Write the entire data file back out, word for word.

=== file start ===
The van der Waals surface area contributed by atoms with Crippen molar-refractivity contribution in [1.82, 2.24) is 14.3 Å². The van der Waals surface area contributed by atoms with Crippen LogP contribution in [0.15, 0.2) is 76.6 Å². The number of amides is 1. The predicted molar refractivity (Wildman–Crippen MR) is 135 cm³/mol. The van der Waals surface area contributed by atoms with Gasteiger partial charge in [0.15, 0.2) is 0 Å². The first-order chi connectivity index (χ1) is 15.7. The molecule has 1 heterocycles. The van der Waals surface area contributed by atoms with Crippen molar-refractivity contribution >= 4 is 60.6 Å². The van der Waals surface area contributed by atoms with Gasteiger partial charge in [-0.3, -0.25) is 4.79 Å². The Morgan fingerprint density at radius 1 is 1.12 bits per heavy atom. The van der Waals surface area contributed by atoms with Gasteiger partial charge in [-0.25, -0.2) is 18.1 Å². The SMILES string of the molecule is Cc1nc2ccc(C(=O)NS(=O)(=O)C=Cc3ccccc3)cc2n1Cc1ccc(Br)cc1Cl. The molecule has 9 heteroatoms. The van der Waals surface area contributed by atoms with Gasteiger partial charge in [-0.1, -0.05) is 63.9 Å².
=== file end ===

The van der Waals surface area contributed by atoms with Crippen molar-refractivity contribution in [1.82, 2.24) is 14.3 Å². The van der Waals surface area contributed by atoms with Crippen LogP contribution in [0.15, 0.2) is 76.6 Å². The number of amides is 1. The predicted molar refractivity (Wildman–Crippen MR) is 135 cm³/mol. The van der Waals surface area contributed by atoms with Gasteiger partial charge in [0.15, 0.2) is 0 Å². The first-order chi connectivity index (χ1) is 15.7. The molecule has 1 heterocycles. The van der Waals surface area contributed by atoms with Crippen molar-refractivity contribution >= 4 is 60.6 Å². The van der Waals surface area contributed by atoms with Gasteiger partial charge in [-0.3, -0.25) is 4.79 Å². The Morgan fingerprint density at radius 1 is 1.12 bits per heavy atom. The van der Waals surface area contributed by atoms with Gasteiger partial charge in [-0.25, -0.2) is 18.1 Å². The SMILES string of the molecule is Cc1nc2ccc(C(=O)NS(=O)(=O)C=Cc3ccccc3)cc2n1Cc1ccc(Br)cc1Cl. The molecule has 9 heteroatoms. The van der Waals surface area contributed by atoms with Gasteiger partial charge in [-0.1, -0.05) is 63.9 Å².